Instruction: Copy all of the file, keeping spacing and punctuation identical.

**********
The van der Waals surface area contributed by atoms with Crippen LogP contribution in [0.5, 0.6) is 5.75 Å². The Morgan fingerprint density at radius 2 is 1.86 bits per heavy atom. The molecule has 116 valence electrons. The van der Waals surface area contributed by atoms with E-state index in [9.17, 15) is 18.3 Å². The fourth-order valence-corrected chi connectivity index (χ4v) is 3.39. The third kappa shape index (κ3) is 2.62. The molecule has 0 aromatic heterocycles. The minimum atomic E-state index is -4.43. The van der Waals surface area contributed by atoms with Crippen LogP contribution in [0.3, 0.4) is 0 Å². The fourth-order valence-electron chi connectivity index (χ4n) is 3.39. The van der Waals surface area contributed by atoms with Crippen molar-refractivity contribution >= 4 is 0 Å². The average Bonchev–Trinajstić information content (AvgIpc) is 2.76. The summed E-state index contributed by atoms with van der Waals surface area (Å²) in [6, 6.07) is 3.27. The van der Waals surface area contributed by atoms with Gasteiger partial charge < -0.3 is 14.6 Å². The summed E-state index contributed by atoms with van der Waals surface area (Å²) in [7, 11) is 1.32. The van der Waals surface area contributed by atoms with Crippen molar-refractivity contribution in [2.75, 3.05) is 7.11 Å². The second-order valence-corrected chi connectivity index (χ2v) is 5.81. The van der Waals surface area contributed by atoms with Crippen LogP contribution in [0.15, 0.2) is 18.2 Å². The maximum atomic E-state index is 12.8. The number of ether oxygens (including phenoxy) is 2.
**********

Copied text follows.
The van der Waals surface area contributed by atoms with Crippen LogP contribution in [0.5, 0.6) is 5.75 Å². The Morgan fingerprint density at radius 2 is 1.86 bits per heavy atom. The molecule has 116 valence electrons. The van der Waals surface area contributed by atoms with E-state index in [9.17, 15) is 18.3 Å². The fourth-order valence-corrected chi connectivity index (χ4v) is 3.39. The third kappa shape index (κ3) is 2.62. The molecule has 0 aromatic heterocycles. The minimum atomic E-state index is -4.43. The van der Waals surface area contributed by atoms with Crippen LogP contribution in [0.3, 0.4) is 0 Å². The fourth-order valence-electron chi connectivity index (χ4n) is 3.39. The van der Waals surface area contributed by atoms with Crippen molar-refractivity contribution >= 4 is 0 Å². The average Bonchev–Trinajstić information content (AvgIpc) is 2.76. The summed E-state index contributed by atoms with van der Waals surface area (Å²) in [6, 6.07) is 3.27. The van der Waals surface area contributed by atoms with Gasteiger partial charge < -0.3 is 14.6 Å². The summed E-state index contributed by atoms with van der Waals surface area (Å²) in [7, 11) is 1.32. The van der Waals surface area contributed by atoms with Crippen molar-refractivity contribution in [2.75, 3.05) is 7.11 Å². The second-order valence-corrected chi connectivity index (χ2v) is 5.81. The van der Waals surface area contributed by atoms with Crippen LogP contribution in [0.15, 0.2) is 18.2 Å². The maximum atomic E-state index is 12.8. The number of ether oxygens (including phenoxy) is 2.